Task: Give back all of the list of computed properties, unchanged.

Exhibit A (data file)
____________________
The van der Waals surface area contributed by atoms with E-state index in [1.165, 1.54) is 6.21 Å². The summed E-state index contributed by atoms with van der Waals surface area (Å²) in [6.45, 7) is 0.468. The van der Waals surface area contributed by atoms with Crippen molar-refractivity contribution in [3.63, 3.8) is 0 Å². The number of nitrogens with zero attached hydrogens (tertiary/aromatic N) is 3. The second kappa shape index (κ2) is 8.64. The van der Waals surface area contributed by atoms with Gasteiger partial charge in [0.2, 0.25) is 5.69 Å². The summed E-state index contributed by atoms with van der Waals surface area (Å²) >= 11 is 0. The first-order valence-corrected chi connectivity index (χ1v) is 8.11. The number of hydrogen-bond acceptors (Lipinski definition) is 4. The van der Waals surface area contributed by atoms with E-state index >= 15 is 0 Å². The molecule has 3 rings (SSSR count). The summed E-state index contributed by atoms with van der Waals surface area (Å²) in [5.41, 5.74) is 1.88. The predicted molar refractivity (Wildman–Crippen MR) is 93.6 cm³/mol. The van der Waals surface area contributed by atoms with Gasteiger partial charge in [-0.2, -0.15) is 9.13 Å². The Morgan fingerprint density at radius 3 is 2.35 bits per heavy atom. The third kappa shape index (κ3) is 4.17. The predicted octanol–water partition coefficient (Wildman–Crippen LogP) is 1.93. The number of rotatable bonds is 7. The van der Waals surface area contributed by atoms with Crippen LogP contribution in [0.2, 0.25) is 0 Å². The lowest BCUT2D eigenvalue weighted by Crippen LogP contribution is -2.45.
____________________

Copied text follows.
The van der Waals surface area contributed by atoms with E-state index in [1.165, 1.54) is 6.21 Å². The summed E-state index contributed by atoms with van der Waals surface area (Å²) in [6.45, 7) is 0.468. The van der Waals surface area contributed by atoms with Crippen molar-refractivity contribution in [3.63, 3.8) is 0 Å². The number of nitrogens with zero attached hydrogens (tertiary/aromatic N) is 3. The second kappa shape index (κ2) is 8.64. The van der Waals surface area contributed by atoms with Gasteiger partial charge in [0.2, 0.25) is 5.69 Å². The summed E-state index contributed by atoms with van der Waals surface area (Å²) >= 11 is 0. The first-order valence-corrected chi connectivity index (χ1v) is 8.11. The number of hydrogen-bond acceptors (Lipinski definition) is 4. The van der Waals surface area contributed by atoms with E-state index >= 15 is 0 Å². The molecule has 3 rings (SSSR count). The summed E-state index contributed by atoms with van der Waals surface area (Å²) in [5.41, 5.74) is 1.88. The predicted molar refractivity (Wildman–Crippen MR) is 93.6 cm³/mol. The van der Waals surface area contributed by atoms with Gasteiger partial charge in [-0.2, -0.15) is 9.13 Å². The Morgan fingerprint density at radius 3 is 2.35 bits per heavy atom. The third kappa shape index (κ3) is 4.17. The predicted octanol–water partition coefficient (Wildman–Crippen LogP) is 1.93. The number of rotatable bonds is 7. The van der Waals surface area contributed by atoms with Crippen LogP contribution in [0.2, 0.25) is 0 Å². The lowest BCUT2D eigenvalue weighted by Crippen LogP contribution is -2.45.